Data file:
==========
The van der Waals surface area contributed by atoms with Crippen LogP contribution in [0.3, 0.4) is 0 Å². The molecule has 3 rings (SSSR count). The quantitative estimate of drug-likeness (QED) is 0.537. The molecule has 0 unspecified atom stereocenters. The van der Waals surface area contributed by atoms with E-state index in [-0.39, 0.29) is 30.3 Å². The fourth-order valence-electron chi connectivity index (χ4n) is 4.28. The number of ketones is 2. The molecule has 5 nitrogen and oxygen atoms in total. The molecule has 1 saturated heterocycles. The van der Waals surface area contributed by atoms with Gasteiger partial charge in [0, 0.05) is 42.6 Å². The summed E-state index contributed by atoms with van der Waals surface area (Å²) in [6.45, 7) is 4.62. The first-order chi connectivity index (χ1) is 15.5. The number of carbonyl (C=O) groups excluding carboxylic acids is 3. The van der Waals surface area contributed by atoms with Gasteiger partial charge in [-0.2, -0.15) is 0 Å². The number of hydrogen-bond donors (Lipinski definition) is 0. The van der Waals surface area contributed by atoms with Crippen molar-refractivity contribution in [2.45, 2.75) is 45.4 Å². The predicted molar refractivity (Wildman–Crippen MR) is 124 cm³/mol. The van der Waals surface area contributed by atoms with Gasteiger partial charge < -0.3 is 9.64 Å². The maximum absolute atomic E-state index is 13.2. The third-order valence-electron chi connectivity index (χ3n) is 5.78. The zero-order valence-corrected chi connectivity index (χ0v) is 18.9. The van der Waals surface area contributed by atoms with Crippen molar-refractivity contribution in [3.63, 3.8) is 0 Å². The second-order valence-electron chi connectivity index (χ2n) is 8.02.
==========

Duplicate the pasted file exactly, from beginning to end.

The van der Waals surface area contributed by atoms with Crippen LogP contribution in [0.3, 0.4) is 0 Å². The molecule has 3 rings (SSSR count). The quantitative estimate of drug-likeness (QED) is 0.537. The molecule has 0 unspecified atom stereocenters. The van der Waals surface area contributed by atoms with E-state index in [-0.39, 0.29) is 30.3 Å². The fourth-order valence-electron chi connectivity index (χ4n) is 4.28. The number of ketones is 2. The molecule has 5 nitrogen and oxygen atoms in total. The molecule has 1 saturated heterocycles. The van der Waals surface area contributed by atoms with Gasteiger partial charge in [0, 0.05) is 42.6 Å². The summed E-state index contributed by atoms with van der Waals surface area (Å²) in [6.45, 7) is 4.62. The first-order chi connectivity index (χ1) is 15.5. The number of carbonyl (C=O) groups excluding carboxylic acids is 3. The van der Waals surface area contributed by atoms with Gasteiger partial charge in [-0.2, -0.15) is 0 Å². The number of hydrogen-bond donors (Lipinski definition) is 0. The van der Waals surface area contributed by atoms with Crippen molar-refractivity contribution in [2.45, 2.75) is 45.4 Å². The predicted molar refractivity (Wildman–Crippen MR) is 124 cm³/mol. The van der Waals surface area contributed by atoms with Gasteiger partial charge < -0.3 is 9.64 Å². The maximum absolute atomic E-state index is 13.2. The third-order valence-electron chi connectivity index (χ3n) is 5.78. The zero-order valence-corrected chi connectivity index (χ0v) is 18.9. The van der Waals surface area contributed by atoms with Crippen molar-refractivity contribution in [3.63, 3.8) is 0 Å². The second-order valence-electron chi connectivity index (χ2n) is 8.02.